Three Pieces for Piano


Commissioned by the Fonds voor de Scheppende Toonkunst for Pascal Meyer.

Some time ago I was daydreaming, as I often do, and I asked myself: ‘What can a composer contribute, in the year 2002, to the art of playing the interior of the piano? Are there preparations to introduce whose effect would be unprecedented? Hordes of people have rummaged around in there and complete mothers-in-law have disappeared inside; what could I add to that?’ Three weeks later I received a letter from Pascal Meyer in which he asked if I would compose a piece explicitly requiring him to play interior of the piano. Is there such a thing as fate?

Maybe I’ve contributed something useful to the piano repertoire after all in the form of three short pieces, each with its own subject. In Rent-a-Dance, the last and most rhythmic piece, the harmonic is central. The overtone so named is caused by lightly touching the string at a specific point while playing.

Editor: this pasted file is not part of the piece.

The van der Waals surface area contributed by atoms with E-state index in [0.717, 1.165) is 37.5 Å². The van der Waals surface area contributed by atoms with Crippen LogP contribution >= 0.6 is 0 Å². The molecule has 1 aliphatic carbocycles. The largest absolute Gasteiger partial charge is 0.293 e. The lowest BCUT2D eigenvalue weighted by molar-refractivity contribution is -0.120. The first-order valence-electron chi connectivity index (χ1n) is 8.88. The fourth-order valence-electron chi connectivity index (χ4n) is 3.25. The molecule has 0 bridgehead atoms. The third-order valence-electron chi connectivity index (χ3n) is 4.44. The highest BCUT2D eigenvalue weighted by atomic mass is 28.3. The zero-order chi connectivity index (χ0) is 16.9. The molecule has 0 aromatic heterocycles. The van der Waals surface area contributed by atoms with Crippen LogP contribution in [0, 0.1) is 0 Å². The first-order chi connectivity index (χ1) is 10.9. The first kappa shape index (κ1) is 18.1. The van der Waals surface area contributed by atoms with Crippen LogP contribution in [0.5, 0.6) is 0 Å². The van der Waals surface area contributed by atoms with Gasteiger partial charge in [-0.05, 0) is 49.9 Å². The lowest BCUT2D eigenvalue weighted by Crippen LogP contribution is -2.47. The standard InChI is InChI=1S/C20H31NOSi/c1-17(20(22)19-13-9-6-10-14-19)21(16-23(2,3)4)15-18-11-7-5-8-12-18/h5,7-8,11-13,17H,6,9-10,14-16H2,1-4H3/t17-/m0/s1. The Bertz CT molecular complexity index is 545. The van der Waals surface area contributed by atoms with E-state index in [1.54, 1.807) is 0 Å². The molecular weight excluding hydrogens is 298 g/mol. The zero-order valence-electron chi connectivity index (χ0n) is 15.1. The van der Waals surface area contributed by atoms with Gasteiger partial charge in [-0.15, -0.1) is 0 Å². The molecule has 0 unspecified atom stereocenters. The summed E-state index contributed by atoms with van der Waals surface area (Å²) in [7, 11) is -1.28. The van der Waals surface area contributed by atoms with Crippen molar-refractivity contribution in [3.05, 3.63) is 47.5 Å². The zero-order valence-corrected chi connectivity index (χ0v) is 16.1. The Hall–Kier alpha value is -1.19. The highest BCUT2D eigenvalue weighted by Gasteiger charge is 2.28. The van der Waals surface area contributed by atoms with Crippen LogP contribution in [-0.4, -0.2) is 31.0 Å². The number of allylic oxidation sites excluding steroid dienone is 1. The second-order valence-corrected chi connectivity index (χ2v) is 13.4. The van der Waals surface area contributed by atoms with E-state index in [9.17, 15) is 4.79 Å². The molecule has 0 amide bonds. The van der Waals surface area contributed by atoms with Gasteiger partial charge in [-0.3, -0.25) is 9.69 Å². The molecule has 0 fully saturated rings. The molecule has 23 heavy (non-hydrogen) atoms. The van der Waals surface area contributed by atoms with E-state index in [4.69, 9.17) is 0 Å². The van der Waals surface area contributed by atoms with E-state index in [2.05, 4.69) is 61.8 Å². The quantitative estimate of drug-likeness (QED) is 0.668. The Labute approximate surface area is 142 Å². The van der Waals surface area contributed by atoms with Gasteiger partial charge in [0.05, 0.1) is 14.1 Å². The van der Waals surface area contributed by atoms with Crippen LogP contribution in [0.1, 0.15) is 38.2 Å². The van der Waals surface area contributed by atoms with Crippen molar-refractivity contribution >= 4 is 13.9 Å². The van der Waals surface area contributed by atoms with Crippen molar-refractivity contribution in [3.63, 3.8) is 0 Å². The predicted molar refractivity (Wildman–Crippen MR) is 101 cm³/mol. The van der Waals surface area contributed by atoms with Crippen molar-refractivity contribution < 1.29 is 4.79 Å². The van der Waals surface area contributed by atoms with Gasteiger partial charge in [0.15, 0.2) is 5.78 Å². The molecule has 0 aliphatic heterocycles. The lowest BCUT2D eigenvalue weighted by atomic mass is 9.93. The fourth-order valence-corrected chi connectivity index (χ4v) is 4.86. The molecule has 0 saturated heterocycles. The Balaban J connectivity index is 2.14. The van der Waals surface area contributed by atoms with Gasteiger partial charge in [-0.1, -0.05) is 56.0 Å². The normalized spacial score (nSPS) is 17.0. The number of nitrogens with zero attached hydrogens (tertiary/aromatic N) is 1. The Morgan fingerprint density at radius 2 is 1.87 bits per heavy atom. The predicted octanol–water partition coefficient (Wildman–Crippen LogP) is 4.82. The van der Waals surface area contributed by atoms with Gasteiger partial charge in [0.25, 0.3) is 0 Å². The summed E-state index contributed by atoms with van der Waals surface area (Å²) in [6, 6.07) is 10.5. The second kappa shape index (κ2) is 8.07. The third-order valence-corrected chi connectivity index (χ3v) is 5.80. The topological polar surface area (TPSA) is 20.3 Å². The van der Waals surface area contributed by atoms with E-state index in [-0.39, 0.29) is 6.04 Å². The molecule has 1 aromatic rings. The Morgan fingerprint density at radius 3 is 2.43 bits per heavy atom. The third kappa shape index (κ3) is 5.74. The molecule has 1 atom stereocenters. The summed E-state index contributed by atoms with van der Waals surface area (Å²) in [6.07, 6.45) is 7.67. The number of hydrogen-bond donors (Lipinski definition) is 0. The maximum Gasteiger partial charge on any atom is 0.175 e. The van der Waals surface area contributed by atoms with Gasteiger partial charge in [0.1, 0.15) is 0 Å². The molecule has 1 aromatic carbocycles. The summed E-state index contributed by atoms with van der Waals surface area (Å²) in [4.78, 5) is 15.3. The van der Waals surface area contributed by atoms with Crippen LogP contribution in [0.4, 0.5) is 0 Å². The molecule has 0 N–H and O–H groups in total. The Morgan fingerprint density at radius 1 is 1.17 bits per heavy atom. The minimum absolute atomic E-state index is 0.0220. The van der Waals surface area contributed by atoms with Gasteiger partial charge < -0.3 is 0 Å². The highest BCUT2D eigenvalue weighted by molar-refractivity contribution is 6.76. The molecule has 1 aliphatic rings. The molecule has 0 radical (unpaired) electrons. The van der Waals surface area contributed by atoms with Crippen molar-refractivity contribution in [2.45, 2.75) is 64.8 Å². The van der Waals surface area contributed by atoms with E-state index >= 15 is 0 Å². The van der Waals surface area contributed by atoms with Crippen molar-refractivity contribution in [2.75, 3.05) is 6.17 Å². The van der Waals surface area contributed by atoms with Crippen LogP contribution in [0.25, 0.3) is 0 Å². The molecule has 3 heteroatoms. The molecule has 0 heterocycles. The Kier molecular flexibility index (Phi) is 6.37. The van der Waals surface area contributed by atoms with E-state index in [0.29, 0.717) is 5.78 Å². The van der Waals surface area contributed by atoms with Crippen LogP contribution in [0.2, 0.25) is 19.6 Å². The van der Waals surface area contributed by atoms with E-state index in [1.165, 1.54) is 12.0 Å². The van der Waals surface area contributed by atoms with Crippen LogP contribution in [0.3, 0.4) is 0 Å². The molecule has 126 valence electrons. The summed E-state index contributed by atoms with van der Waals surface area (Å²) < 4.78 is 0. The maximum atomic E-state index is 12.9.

The muted tone is the subject of the dreamy second movement, Intimate Integration. This tone has a very characteristic, dry sound. It is produced by pressing down on the strings right behind the bridge while playing. Outside the world of new music and jazz it is often used in horror films.

The central idea of the opening piece is the Mannheimer Rakete, a broken triad that quickly rises over a wide range. The Mannheim school was a group of mid-18th century German composers whose most prominent representative was Jan Stamitz (1717-1757). One of their novelties was the Mannheim Rocket. Beethoven opens his Sonata Opus 2, Nr. 1 with one. I was inspired by this little figure and thought up the Drunken Mannheim Rocket in which the antagonist is a Seufzer (another discovery of the Mannheimers). Characteristic for this melodic formula is the ‘sighing’ descending of two tones.

Commissioned by the Foundation for the Creative Arts for Pascal Meyer.
First performance: November 2 in the Ysbreker during the Amsterdam Suite Music Week 2002.

Drunken Mannheim rocket.

Intimate integration.


Pascal Meyer, piano